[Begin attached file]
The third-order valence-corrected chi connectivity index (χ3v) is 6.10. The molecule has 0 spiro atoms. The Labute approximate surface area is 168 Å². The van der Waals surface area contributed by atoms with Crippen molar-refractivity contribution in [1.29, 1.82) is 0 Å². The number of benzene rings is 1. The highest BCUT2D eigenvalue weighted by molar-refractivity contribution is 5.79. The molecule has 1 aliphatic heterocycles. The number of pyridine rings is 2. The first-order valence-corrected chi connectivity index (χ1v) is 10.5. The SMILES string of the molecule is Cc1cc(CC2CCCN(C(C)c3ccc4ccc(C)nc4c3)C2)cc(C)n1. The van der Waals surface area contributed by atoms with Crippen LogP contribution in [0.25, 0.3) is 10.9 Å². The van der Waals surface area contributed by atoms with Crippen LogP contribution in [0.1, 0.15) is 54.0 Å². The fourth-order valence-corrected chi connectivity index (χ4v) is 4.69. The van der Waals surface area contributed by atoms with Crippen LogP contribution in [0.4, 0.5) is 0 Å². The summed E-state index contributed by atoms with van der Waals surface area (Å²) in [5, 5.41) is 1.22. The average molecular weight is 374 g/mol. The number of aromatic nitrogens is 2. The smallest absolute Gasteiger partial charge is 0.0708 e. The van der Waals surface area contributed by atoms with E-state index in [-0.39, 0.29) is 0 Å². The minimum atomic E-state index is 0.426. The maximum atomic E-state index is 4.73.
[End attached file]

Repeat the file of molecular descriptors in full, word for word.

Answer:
The third-order valence-corrected chi connectivity index (χ3v) is 6.10. The molecule has 0 spiro atoms. The Labute approximate surface area is 168 Å². The van der Waals surface area contributed by atoms with Crippen molar-refractivity contribution in [1.29, 1.82) is 0 Å². The number of benzene rings is 1. The highest BCUT2D eigenvalue weighted by molar-refractivity contribution is 5.79. The molecule has 1 aliphatic heterocycles. The number of pyridine rings is 2. The first-order valence-corrected chi connectivity index (χ1v) is 10.5. The SMILES string of the molecule is Cc1cc(CC2CCCN(C(C)c3ccc4ccc(C)nc4c3)C2)cc(C)n1. The van der Waals surface area contributed by atoms with Crippen LogP contribution in [0.25, 0.3) is 10.9 Å². The van der Waals surface area contributed by atoms with Crippen LogP contribution in [0.1, 0.15) is 54.0 Å². The fourth-order valence-corrected chi connectivity index (χ4v) is 4.69. The van der Waals surface area contributed by atoms with Crippen LogP contribution in [0.4, 0.5) is 0 Å². The summed E-state index contributed by atoms with van der Waals surface area (Å²) in [5, 5.41) is 1.22. The average molecular weight is 374 g/mol. The number of aromatic nitrogens is 2. The smallest absolute Gasteiger partial charge is 0.0708 e. The van der Waals surface area contributed by atoms with E-state index in [-0.39, 0.29) is 0 Å². The minimum atomic E-state index is 0.426. The maximum atomic E-state index is 4.73.